The Washington Legislature finally adjourned its 2015 session Friday. The last piece of business was for the state House to approve $508 million in new spending on roads, ferries and transit.
The new spending to unclog traffic is made possible by a 12 cent increase in the Washington state gas tax. The tax hike happens in two steps beginning this August. State Representative Judy Clibborn called the transportation package it funds "monumental."
"Some of our most congested communities will finally have hope,” she said. “They have been stuck in gridlock and this is the answer for them."
"It hasn't been easy, but nothing worth doing is easy," Clibborn added.
Approval of the highway project list and bond financing came on the final day of a historically long session in Olympia. The Republican-controlled state Senate and Democratically-controlled state House went into triple overtime to reach compromises on taxes, spending, schools and environmental matters.
State representatives broke into song -- “If I Had a Hammer” -- moments before the simultaneous rap of the Senate President's and House Speaker's gavels to signal final adjournment. A cry of "Hallelujah" could be heard in the wings of the House chamber.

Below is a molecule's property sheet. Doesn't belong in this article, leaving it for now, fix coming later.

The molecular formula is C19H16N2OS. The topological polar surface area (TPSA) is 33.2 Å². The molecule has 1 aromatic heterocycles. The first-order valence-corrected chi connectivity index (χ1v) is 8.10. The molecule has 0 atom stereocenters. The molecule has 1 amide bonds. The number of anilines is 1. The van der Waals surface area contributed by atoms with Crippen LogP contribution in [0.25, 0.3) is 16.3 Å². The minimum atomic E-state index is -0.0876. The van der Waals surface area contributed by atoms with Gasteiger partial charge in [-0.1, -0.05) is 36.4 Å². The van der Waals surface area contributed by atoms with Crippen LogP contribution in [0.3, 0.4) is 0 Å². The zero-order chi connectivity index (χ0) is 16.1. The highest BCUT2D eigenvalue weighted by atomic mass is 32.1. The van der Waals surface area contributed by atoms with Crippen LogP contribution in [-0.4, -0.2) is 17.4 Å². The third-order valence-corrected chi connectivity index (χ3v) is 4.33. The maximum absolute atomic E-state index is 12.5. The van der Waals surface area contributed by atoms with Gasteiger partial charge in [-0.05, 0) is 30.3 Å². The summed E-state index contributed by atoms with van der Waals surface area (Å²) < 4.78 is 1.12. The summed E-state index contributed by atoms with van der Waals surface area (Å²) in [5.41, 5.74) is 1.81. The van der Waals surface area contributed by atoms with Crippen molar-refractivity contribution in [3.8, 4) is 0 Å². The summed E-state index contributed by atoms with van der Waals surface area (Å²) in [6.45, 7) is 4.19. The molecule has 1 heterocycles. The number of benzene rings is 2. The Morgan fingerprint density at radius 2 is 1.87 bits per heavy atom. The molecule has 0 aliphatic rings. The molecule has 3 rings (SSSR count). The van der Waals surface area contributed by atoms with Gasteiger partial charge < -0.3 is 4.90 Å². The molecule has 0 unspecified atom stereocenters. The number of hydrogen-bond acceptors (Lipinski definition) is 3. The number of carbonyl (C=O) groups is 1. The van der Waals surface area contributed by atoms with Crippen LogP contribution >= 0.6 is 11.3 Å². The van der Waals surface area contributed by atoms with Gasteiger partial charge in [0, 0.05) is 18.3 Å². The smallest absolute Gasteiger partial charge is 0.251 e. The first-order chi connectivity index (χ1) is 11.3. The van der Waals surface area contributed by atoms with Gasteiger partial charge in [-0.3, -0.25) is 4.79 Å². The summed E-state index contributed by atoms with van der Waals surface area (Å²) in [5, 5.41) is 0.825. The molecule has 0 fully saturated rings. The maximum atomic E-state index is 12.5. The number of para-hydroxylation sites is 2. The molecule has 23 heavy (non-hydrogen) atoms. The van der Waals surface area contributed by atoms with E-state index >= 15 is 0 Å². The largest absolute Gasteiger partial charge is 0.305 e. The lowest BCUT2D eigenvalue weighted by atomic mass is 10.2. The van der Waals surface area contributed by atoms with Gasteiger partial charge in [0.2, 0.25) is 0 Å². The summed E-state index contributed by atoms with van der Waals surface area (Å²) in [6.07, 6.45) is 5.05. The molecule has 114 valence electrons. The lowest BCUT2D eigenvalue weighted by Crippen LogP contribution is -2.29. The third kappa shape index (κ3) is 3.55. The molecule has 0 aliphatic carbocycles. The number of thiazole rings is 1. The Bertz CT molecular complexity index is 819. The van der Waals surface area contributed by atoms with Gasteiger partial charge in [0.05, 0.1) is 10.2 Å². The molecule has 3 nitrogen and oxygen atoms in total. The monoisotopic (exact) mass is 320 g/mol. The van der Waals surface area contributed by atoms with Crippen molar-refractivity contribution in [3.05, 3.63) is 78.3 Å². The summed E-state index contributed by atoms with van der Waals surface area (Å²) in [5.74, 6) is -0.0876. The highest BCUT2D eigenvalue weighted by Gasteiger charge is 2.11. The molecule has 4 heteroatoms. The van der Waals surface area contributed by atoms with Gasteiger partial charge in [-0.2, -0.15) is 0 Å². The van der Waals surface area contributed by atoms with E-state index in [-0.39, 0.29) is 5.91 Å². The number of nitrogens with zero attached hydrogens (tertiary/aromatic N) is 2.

The 2015 session was scheduled to last 105 days, but actually stretched to 178 days, chiefly due to a protracted standoff over the state's $38 billion operating budget.
Earlier in July, a bipartisan majority of Washington legislators gave final approval to raise the state's gas tax by seven cents on August 1 and then an additional 4.9 cents on July 1, 2016. The current state gas tax is 37.5 cents per gallon.
That sets into motion what is intended to be a 16-year transportation investment plan. In the transportation spending blueprint sent to the governor Friday, the Legislature allocated the first two years of new revenue. Big ticket items include widening of Interstate 405 on the east side of Seattle, further work on a north-south freeway in Spokane, completion of the new SR 520 floating bridge across Lake Washington, and construction of a new 144-car state ferry.
Lawmakers also directed the Washington State Department of Transportation to evaluate the feasibility of inviting wealthy foreigners to provide low-interest financing for another new state ferry. This strategy would utilize a federal immigration program -- called the EB-5 visa -- that allows overseas investors to qualify for a green card by sinking at least $500,000 into a job-creating venture in the United States.